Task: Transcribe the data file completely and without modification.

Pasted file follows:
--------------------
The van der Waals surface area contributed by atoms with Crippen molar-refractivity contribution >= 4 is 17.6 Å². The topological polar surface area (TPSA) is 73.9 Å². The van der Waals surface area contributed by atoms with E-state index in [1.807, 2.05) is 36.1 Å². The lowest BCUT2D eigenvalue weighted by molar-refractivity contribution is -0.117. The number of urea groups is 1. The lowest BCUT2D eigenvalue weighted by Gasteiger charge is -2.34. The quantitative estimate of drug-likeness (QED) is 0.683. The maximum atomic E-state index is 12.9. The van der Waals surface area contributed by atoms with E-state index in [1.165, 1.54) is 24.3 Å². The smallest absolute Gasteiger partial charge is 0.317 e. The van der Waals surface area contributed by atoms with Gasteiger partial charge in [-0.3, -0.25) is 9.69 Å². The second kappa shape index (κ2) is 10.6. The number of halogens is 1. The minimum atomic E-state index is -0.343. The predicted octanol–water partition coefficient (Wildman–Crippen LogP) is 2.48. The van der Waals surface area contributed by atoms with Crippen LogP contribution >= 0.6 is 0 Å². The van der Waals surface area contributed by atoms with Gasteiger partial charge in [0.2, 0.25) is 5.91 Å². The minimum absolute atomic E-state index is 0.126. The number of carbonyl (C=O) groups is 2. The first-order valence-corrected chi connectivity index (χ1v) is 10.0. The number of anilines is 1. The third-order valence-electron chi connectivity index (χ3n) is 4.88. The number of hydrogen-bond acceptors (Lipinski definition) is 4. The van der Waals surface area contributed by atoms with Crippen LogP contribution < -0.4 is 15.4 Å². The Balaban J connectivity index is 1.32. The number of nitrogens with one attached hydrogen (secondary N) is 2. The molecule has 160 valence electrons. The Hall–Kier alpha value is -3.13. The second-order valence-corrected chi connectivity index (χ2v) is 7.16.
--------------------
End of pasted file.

The van der Waals surface area contributed by atoms with Crippen molar-refractivity contribution >= 4 is 17.6 Å². The topological polar surface area (TPSA) is 73.9 Å². The van der Waals surface area contributed by atoms with E-state index in [1.807, 2.05) is 36.1 Å². The lowest BCUT2D eigenvalue weighted by molar-refractivity contribution is -0.117. The number of urea groups is 1. The lowest BCUT2D eigenvalue weighted by Gasteiger charge is -2.34. The quantitative estimate of drug-likeness (QED) is 0.683. The maximum atomic E-state index is 12.9. The van der Waals surface area contributed by atoms with E-state index in [1.165, 1.54) is 24.3 Å². The smallest absolute Gasteiger partial charge is 0.317 e. The van der Waals surface area contributed by atoms with Gasteiger partial charge in [-0.3, -0.25) is 9.69 Å². The second kappa shape index (κ2) is 10.6. The number of halogens is 1. The minimum atomic E-state index is -0.343. The predicted octanol–water partition coefficient (Wildman–Crippen LogP) is 2.48. The van der Waals surface area contributed by atoms with Crippen LogP contribution >= 0.6 is 0 Å². The van der Waals surface area contributed by atoms with Gasteiger partial charge in [0.2, 0.25) is 5.91 Å². The minimum absolute atomic E-state index is 0.126. The number of carbonyl (C=O) groups is 2. The first-order valence-corrected chi connectivity index (χ1v) is 10.0. The number of anilines is 1. The third-order valence-electron chi connectivity index (χ3n) is 4.88. The number of hydrogen-bond acceptors (Lipinski definition) is 4. The van der Waals surface area contributed by atoms with Crippen LogP contribution < -0.4 is 15.4 Å². The Balaban J connectivity index is 1.32. The number of nitrogens with one attached hydrogen (secondary N) is 2. The molecule has 160 valence electrons. The Hall–Kier alpha value is -3.13. The second-order valence-corrected chi connectivity index (χ2v) is 7.16.